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Pluto Atmospheric Observations: NH Post-Encounter Phase, 1 Aug 2015- TBD
scalbers
post Jul 31 2015, 02:57 PM
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QUOTE (remcook @ Jul 28 2015, 02:55 PM) *
A neat paper by Jonathan Fortney shows this ratio to scale (approximately) with sqrt(Rp/H), with Rp being the planet radius and H the scale height. Both indeed decrease this effect for Pluto.

If we assume the scale height of Pluto's atmosphere is 60km and the aerosols have the same height as the gas, then I was able to get a few numbers in the course of comparing various airmass equations. Earth would be about 39 airmasses in the horizontal and Pluto would be 6.4. These numbers would be doubled when looking at grazing incidence from space as in the NH images. I'd still like to come up with a formula for an isothermal atmosphere (exponential density decrease with height) by integrating the thin shell relationship over height and to compare this with the other formulations in Wikipedia. On the other hand, the isothermal case is within just a few percent of the homogeneous (constant density with height) case.

To check the scale height and see why it is much higher than Earth, we might evaluate this expression for Earth and Pluto:

H = kT/mg

H is scale height
T is temperature (a representative value since this varies with height)
k is Boltzmann's constant
m is molecular mass
g is gravitational acceleration

The Wikipedia link above shows this worked example for Earth:

Taking T = 288.15 K, k = 1.3806488x10-13 J/K, m = 28.9644×1.6605×10−27 kg, and g = 9.80665 m/s2 yields H = 8345m

Roughly speaking, if pluto has .07 Earth's gravity and the same T and similar m we'd get about 120km scale height. If the scale height is 60km, then the temperature would still end up being ~140K. So we can check how much the temperature increases with height over the surface value of 44K.

There are other atmosphere posts in the Near Encounter thread as well (e.g. posts #1238 and #1252).


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nprev
post Aug 1 2015, 06:13 PM
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This topic is for discussion of data concerning Pluto's atmosphere (including exospheric phenomena) received after 1 Aug 2015.


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Bill Harris
post Aug 5 2015, 05:20 PM
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As noted earlier:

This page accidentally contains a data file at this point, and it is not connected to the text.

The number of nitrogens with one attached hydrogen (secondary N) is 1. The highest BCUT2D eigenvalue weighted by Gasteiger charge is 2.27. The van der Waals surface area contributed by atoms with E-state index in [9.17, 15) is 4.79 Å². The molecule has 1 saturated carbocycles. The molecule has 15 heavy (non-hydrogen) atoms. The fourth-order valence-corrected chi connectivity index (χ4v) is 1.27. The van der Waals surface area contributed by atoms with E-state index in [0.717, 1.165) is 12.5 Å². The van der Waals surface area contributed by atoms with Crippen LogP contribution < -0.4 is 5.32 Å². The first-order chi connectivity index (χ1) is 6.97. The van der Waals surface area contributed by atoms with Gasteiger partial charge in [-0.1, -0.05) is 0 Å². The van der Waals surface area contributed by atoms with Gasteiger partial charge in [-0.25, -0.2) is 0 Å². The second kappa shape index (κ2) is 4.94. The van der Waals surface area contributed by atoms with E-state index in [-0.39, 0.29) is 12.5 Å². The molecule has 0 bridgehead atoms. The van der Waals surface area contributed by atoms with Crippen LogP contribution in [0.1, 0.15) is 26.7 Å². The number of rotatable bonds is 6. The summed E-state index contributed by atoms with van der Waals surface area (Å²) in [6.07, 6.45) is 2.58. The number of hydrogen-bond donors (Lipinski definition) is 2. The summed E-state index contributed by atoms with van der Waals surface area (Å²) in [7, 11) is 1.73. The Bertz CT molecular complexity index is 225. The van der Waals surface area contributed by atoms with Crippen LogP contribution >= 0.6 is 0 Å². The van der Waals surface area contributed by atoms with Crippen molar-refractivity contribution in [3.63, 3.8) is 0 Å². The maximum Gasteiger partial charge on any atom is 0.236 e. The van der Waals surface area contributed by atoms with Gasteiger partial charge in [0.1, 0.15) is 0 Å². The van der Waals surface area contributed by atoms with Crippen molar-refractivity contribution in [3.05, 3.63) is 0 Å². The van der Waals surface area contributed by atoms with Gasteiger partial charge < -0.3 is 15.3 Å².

QUOTE (Bill Harris @ Aug 3 2015, 09:11 AM) *
That has had me doing back-of-envelope scribbling, too. I dunno.

At the Solstices, one pole is 100% in sunlight (with varying sun elevations) for 1/2-year while the other pole is 100% in stygian darkness for 1/2-year. The Equator, OTOH, varies from 1/2-day sunlight _at_ the Equinoxes to 100% sunset (ie, zero Sun elevation, on the horizon) at the Solstices. For arm-waving simplicity, I'm assuming 90 deg polar inclination instead of the 119.xx deg it is. And add to that the variation of solar intensity due to the orbital eccentricity.

The insolation at any point will be the product of the solar intensity (x) a function of the solar elevation (x) a factor of the Sun's time above the horizon (x) whatever I've not thought of. I suspect that we'd need some sort of Calculus to describe that, with sine/cosine wheels to vary things.

Dang. What a can o'worms. Much easier to crank out purty pictures, but less fun. smile.gif

--Bill


And, as noted:

QUOTE (lollipop @ Aug 4 2015, 05:02 AM) *
"Pluto’s insolation history: Latitudinal variations and effects on atmospheric pressure" by Earle and Binzel in April's edition of Icarus is probably the last word on Pluto's insolation history. They've done all the calculus so we don't have to!
For those without access there are various papers on Arxiv which touch on the subject.



The Earle and Binzel article covers a lot, but there has been a wealth of study done on insolation and the atmosphere of Pluto over the past few years. Google "pluto insolation atmosphere" and start digging. The atmosphere of Pluto, which drives the weathering, erosion, transportation, deposition and induration processes of the surface is clearly solar-powered. I've not give much thought to the variations in insolation on a high axial-inclination planetary-body other than imagining that it is out of the ordinary. And the revelations on the structure of the Pluto atmosphere from the post-encounter occultations will drive more research.